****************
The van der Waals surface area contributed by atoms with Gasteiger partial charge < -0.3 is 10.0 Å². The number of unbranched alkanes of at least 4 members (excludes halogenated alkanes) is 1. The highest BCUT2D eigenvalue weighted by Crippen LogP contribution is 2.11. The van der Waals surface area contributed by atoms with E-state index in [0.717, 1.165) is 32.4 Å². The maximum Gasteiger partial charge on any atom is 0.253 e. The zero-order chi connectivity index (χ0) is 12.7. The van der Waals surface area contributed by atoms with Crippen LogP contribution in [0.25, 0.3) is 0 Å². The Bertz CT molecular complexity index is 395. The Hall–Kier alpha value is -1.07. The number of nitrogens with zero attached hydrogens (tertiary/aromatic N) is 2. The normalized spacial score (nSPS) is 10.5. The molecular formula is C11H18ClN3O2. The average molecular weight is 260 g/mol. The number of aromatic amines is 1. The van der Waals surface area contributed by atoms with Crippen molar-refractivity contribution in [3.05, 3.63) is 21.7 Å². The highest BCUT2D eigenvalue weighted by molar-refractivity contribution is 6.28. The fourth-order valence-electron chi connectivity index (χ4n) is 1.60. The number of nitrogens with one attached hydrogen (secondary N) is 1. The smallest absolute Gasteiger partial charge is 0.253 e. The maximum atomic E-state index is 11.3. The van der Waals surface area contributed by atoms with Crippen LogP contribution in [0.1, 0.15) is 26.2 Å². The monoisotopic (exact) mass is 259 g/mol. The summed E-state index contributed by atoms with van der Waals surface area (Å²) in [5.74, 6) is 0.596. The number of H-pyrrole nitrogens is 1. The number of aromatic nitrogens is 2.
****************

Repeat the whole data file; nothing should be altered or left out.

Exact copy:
The van der Waals surface area contributed by atoms with Gasteiger partial charge < -0.3 is 10.0 Å². The number of unbranched alkanes of at least 4 members (excludes halogenated alkanes) is 1. The highest BCUT2D eigenvalue weighted by Crippen LogP contribution is 2.11. The van der Waals surface area contributed by atoms with E-state index in [0.717, 1.165) is 32.4 Å². The maximum Gasteiger partial charge on any atom is 0.253 e. The zero-order chi connectivity index (χ0) is 12.7. The van der Waals surface area contributed by atoms with Crippen LogP contribution in [0.25, 0.3) is 0 Å². The Bertz CT molecular complexity index is 395. The Hall–Kier alpha value is -1.07. The number of nitrogens with zero attached hydrogens (tertiary/aromatic N) is 2. The normalized spacial score (nSPS) is 10.5. The molecular formula is C11H18ClN3O2. The average molecular weight is 260 g/mol. The number of aromatic amines is 1. The van der Waals surface area contributed by atoms with Crippen molar-refractivity contribution in [3.05, 3.63) is 21.7 Å². The highest BCUT2D eigenvalue weighted by molar-refractivity contribution is 6.28. The fourth-order valence-electron chi connectivity index (χ4n) is 1.60. The number of nitrogens with one attached hydrogen (secondary N) is 1. The smallest absolute Gasteiger partial charge is 0.253 e. The maximum atomic E-state index is 11.3. The van der Waals surface area contributed by atoms with Crippen LogP contribution in [0.1, 0.15) is 26.2 Å². The monoisotopic (exact) mass is 259 g/mol. The summed E-state index contributed by atoms with van der Waals surface area (Å²) in [5.74, 6) is 0.596. The number of H-pyrrole nitrogens is 1. The number of aromatic nitrogens is 2.